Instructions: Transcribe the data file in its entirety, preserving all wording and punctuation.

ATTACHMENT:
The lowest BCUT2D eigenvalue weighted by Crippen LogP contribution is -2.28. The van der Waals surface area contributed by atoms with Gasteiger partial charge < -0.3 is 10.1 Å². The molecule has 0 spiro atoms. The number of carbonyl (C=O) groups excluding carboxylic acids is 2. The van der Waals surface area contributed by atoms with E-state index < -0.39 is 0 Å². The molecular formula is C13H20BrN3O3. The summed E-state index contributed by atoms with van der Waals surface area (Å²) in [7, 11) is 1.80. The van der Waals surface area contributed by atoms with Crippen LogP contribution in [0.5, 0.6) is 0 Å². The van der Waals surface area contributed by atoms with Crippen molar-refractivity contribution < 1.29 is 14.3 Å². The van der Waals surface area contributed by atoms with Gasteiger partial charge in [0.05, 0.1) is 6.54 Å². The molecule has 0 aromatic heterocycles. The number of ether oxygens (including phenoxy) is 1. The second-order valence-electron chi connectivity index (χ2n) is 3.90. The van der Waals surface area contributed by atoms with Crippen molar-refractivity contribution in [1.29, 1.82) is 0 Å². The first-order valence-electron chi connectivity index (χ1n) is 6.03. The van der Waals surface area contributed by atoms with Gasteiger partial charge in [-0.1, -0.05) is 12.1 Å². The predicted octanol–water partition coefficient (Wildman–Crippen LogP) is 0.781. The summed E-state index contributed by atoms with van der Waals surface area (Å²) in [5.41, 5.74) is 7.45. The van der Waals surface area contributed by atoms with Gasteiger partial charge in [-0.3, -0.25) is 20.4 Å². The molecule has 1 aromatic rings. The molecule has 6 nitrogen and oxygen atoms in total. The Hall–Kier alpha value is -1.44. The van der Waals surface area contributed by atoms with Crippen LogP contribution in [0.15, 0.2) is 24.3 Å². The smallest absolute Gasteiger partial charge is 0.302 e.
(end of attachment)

The lowest BCUT2D eigenvalue weighted by Crippen LogP contribution is -2.28. The van der Waals surface area contributed by atoms with Gasteiger partial charge < -0.3 is 10.1 Å². The molecule has 0 spiro atoms. The number of carbonyl (C=O) groups excluding carboxylic acids is 2. The van der Waals surface area contributed by atoms with E-state index < -0.39 is 0 Å². The molecular formula is C13H20BrN3O3. The summed E-state index contributed by atoms with van der Waals surface area (Å²) in [7, 11) is 1.80. The van der Waals surface area contributed by atoms with Crippen LogP contribution in [0.5, 0.6) is 0 Å². The van der Waals surface area contributed by atoms with Crippen molar-refractivity contribution < 1.29 is 14.3 Å². The van der Waals surface area contributed by atoms with Gasteiger partial charge in [0.05, 0.1) is 6.54 Å². The molecule has 0 aromatic heterocycles. The number of ether oxygens (including phenoxy) is 1. The second-order valence-electron chi connectivity index (χ2n) is 3.90. The van der Waals surface area contributed by atoms with Crippen molar-refractivity contribution in [1.29, 1.82) is 0 Å². The first-order valence-electron chi connectivity index (χ1n) is 6.03. The van der Waals surface area contributed by atoms with Gasteiger partial charge in [-0.1, -0.05) is 12.1 Å². The predicted octanol–water partition coefficient (Wildman–Crippen LogP) is 0.781. The summed E-state index contributed by atoms with van der Waals surface area (Å²) in [5.41, 5.74) is 7.45. The van der Waals surface area contributed by atoms with Gasteiger partial charge in [-0.3, -0.25) is 20.4 Å². The molecule has 1 aromatic rings. The molecule has 6 nitrogen and oxygen atoms in total. The Hall–Kier alpha value is -1.44. The van der Waals surface area contributed by atoms with Crippen LogP contribution in [0.15, 0.2) is 24.3 Å². The smallest absolute Gasteiger partial charge is 0.302 e.